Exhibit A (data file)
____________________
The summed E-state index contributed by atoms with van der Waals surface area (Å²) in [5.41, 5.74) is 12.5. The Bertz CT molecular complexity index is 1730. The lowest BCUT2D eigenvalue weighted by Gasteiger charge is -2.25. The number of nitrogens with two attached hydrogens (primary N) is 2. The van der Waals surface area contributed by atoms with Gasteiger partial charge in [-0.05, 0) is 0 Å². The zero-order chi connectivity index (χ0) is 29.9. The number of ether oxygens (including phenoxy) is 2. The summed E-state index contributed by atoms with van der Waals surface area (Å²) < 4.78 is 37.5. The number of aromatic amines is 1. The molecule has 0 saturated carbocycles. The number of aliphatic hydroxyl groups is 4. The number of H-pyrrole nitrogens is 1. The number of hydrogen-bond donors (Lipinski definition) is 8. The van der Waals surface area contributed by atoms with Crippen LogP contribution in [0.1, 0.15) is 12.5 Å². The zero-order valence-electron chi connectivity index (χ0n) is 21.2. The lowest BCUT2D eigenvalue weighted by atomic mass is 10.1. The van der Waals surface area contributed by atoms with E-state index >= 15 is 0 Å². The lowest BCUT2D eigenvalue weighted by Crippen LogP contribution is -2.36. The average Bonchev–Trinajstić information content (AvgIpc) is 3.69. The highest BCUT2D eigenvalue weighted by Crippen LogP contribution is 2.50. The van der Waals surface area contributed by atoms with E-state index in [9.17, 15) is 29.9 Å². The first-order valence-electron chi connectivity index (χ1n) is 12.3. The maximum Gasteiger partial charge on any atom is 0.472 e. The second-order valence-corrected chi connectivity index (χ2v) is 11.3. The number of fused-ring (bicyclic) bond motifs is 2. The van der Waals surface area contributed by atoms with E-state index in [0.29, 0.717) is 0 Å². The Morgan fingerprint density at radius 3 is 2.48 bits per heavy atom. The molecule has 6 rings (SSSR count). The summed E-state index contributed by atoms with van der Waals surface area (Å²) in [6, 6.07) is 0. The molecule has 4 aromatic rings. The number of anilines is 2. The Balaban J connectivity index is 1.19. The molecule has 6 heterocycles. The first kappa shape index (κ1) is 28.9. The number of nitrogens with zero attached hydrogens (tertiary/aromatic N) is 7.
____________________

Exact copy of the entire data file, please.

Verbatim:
The summed E-state index contributed by atoms with van der Waals surface area (Å²) in [5.41, 5.74) is 12.5. The Bertz CT molecular complexity index is 1730. The lowest BCUT2D eigenvalue weighted by Gasteiger charge is -2.25. The number of nitrogens with two attached hydrogens (primary N) is 2. The van der Waals surface area contributed by atoms with Gasteiger partial charge in [-0.05, 0) is 0 Å². The zero-order chi connectivity index (χ0) is 29.9. The number of ether oxygens (including phenoxy) is 2. The summed E-state index contributed by atoms with van der Waals surface area (Å²) < 4.78 is 37.5. The number of aromatic amines is 1. The molecule has 0 saturated carbocycles. The number of aliphatic hydroxyl groups is 4. The number of H-pyrrole nitrogens is 1. The number of hydrogen-bond donors (Lipinski definition) is 8. The van der Waals surface area contributed by atoms with Crippen LogP contribution in [0.1, 0.15) is 12.5 Å². The zero-order valence-electron chi connectivity index (χ0n) is 21.2. The lowest BCUT2D eigenvalue weighted by atomic mass is 10.1. The van der Waals surface area contributed by atoms with E-state index >= 15 is 0 Å². The lowest BCUT2D eigenvalue weighted by Crippen LogP contribution is -2.36. The average Bonchev–Trinajstić information content (AvgIpc) is 3.69. The highest BCUT2D eigenvalue weighted by Crippen LogP contribution is 2.50. The van der Waals surface area contributed by atoms with E-state index in [9.17, 15) is 29.9 Å². The first-order valence-electron chi connectivity index (χ1n) is 12.3. The maximum Gasteiger partial charge on any atom is 0.472 e. The second-order valence-corrected chi connectivity index (χ2v) is 11.3. The number of fused-ring (bicyclic) bond motifs is 2. The van der Waals surface area contributed by atoms with E-state index in [0.29, 0.717) is 0 Å². The Morgan fingerprint density at radius 3 is 2.48 bits per heavy atom. The molecule has 6 rings (SSSR count). The summed E-state index contributed by atoms with van der Waals surface area (Å²) in [6, 6.07) is 0. The molecule has 4 aromatic rings. The number of anilines is 2. The Balaban J connectivity index is 1.19. The molecule has 6 heterocycles. The first kappa shape index (κ1) is 28.9. The number of nitrogens with zero attached hydrogens (tertiary/aromatic N) is 7.